Critics say, rightly or wrongly, that Kibaki did little in the fight for multi-party politics in the country. If that is true, it would be because he couldn’t. From the time he got into politics, save for a few years during which he rose to head the opposition movement, Kibaki was in the government and spoke the language of the government. He was so pro-establishment that he was once criticised for being too subservient and never being one to go against the tide or differ with either Moi or Kenyatta.
But, just after the re-introduction of multi-party politics, he resigned from government and quit Kanu to form the Democratic Party (DP), which he used as the vehicle for taking his first jab at Moi and the presidency in 1992. That, you could say, was the start proper.
Kibaki, considered “spineless” by some, moved on to mount a formidable force that he used against Moi. He lost the 1992 and 1997 elections and was confirmed as the official opposition leader in Parliament in 1998.
Looking at his lively and active political life during the years after quitting Kanu and how he worked with other politicians, one can loosely say that the man was a reformer clothed in loyalist clothes all the while.
In the next four years to 2002, Kibaki solidified his political base and, aided by some bad choices made by Moi, teamed up with other parties and individuals like Raila Odinga who wanted to see Moi off, and soon they had almost the entire nation in their hands.
The strategy worked, and in December 2002, he was sworn in as the third president of the republic, helped to the helm by a revolutionary moment that had swept through the country as Moi neared the end of his tether.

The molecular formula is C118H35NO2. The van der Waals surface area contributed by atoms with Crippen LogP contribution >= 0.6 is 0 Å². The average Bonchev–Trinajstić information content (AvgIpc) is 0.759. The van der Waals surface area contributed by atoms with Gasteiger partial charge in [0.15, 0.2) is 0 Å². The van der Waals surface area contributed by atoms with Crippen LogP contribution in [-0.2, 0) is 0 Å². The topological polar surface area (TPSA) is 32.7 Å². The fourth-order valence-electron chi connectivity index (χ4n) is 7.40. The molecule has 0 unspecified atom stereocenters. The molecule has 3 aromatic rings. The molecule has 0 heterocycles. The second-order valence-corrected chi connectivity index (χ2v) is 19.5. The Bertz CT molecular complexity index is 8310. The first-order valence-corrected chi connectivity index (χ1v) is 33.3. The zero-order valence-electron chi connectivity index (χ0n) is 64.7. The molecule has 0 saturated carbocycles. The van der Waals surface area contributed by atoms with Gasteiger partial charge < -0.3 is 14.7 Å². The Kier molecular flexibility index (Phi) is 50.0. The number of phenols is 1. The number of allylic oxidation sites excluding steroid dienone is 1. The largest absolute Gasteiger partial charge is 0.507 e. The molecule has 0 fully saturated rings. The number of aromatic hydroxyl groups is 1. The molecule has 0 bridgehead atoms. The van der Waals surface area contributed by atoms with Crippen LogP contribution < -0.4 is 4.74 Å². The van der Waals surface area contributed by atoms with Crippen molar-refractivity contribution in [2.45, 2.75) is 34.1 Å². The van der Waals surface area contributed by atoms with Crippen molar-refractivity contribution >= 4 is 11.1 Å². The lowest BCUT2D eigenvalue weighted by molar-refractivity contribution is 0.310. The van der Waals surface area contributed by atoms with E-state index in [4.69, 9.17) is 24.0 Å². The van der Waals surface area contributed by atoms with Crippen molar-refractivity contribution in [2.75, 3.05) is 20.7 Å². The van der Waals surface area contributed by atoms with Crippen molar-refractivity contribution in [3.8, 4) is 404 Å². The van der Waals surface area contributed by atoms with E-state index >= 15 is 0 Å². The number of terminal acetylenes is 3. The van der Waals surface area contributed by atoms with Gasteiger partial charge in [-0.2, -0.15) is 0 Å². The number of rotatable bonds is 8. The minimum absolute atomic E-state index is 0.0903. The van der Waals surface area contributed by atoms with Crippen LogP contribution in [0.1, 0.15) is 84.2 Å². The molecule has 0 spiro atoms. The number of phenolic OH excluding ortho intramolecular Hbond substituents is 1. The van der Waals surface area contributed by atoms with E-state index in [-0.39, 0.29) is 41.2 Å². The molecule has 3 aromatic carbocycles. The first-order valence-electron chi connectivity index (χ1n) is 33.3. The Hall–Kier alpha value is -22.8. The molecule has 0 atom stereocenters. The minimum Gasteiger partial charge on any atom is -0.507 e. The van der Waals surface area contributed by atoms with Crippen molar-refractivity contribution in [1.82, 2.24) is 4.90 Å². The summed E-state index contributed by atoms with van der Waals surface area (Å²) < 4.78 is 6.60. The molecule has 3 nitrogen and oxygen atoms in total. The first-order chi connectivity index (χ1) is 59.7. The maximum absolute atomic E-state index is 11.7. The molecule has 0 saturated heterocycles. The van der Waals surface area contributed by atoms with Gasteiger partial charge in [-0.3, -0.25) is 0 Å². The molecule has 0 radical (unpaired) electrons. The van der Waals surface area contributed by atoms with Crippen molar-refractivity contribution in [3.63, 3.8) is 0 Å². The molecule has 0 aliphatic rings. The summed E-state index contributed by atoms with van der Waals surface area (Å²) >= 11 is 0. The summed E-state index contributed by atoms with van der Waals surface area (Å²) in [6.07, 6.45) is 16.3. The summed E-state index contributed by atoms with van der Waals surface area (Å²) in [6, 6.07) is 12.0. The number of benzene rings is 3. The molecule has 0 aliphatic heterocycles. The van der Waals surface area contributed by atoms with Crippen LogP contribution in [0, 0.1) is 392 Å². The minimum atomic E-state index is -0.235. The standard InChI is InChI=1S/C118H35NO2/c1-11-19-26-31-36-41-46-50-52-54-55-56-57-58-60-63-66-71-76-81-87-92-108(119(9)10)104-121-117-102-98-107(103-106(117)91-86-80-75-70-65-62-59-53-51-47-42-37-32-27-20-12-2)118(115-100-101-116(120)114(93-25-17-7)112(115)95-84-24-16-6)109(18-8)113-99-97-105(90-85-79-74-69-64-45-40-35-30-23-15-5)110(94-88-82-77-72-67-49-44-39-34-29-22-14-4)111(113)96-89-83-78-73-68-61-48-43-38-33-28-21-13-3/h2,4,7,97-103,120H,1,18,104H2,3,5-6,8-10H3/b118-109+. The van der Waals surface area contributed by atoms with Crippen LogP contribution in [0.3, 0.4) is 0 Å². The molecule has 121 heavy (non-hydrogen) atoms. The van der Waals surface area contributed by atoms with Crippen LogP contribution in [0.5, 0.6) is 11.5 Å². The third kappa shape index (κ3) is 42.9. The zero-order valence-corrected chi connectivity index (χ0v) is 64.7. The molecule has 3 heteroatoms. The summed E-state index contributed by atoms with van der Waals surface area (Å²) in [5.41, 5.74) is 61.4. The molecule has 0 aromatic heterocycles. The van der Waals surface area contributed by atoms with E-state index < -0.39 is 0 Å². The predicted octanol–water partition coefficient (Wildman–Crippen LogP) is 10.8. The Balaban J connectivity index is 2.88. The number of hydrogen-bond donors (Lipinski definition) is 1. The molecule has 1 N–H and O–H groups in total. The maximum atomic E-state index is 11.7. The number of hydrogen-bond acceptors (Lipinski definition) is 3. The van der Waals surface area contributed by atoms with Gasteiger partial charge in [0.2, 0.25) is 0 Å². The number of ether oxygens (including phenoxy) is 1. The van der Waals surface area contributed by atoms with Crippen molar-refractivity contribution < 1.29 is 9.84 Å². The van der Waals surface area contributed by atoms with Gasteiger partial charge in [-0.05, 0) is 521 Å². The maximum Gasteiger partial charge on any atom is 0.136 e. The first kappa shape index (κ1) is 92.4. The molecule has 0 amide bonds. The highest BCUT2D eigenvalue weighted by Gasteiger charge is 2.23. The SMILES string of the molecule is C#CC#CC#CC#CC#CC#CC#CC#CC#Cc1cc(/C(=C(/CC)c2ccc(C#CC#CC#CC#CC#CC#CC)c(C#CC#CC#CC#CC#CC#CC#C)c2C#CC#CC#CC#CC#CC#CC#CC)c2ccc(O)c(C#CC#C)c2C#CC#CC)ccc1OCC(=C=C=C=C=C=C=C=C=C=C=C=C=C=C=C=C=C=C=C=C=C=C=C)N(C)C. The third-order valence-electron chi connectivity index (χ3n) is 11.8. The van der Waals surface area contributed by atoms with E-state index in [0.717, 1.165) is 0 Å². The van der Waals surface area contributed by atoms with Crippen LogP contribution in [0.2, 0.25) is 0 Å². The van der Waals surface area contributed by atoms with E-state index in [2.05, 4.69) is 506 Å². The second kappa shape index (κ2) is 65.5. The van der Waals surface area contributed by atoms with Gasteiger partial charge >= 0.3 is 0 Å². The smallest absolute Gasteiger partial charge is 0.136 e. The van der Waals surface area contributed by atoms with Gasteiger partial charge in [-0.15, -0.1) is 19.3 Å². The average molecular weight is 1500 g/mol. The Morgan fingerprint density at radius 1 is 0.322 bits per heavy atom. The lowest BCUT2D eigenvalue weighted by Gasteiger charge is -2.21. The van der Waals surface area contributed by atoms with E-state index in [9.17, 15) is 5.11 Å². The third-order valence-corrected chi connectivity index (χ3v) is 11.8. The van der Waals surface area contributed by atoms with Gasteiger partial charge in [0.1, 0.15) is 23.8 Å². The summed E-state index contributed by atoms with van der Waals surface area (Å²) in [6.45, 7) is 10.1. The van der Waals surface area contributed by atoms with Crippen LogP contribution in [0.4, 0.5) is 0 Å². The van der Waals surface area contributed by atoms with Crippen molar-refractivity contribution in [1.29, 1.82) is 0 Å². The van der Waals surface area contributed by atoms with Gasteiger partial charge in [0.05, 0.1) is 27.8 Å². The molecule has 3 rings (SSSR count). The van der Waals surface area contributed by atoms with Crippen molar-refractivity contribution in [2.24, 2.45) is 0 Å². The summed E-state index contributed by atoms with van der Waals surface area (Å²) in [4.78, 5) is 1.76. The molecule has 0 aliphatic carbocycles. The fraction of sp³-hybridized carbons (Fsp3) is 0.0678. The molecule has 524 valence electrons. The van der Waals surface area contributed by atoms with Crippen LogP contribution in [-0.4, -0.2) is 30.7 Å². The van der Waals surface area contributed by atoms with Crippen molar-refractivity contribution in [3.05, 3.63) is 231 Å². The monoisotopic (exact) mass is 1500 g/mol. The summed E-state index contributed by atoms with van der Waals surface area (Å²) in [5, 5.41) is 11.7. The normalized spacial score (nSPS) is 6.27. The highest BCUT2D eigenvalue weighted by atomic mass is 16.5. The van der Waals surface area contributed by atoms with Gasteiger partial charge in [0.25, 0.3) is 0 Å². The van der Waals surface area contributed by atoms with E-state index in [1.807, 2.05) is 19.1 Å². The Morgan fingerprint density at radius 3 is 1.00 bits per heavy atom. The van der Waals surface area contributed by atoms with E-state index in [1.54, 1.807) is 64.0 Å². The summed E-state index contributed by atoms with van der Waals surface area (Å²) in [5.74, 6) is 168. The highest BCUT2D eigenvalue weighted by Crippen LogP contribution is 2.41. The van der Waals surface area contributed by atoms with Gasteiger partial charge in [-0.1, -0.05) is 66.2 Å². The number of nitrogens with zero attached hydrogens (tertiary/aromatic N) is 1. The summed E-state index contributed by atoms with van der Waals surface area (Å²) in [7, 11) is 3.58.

He hit the road running despite having ridden to the top on a wheelchair. And, while he made an emotional appeal for a new Kenya during the swearing-in ceremony at Uhuru Park, it was his first Madaraka Day speech to the nation that has come to define the dynamics of his two terms at the helm.
“I wish to share with you my message for the future,” Kibaki thundered. “It is a simple message of a working nation. It is a nation based on hard work, justice and unity. The era of free things is over.”
That essentially meant it was time to repair and rebuild national systems and institutions that had either failed or stalled. Opening up the country got a new meaning when the Kibaki administration decided to work on the road networks within the country.
But it was not just roads he was interested in. During his inauguration address on December 30, 2002, Kibaki revisited one of the promises made by Narc during the campaigns: provision of free primary education for all children.
During a Cabinet meeting early January, 2003, a few days after the swearing-in, he reaffirmed his commitment to free primary education, but now to the people he was going to work with.
“Other things can wait, but not education,” he said. “We may not have enough money now, but we need to implement this programme. We made a promise and we must keep it…. Education is the empowerment tool that will transform our youth into competitive global citizens.”
With this statement, over Sh90 billion was allocated for the implementation of Free Primary Education, and from 2003 to 2012 the number of schools rose from 19,554 to 28,567. The student-text book ratio was at 1:10 in 2002 but now sits at 1:2.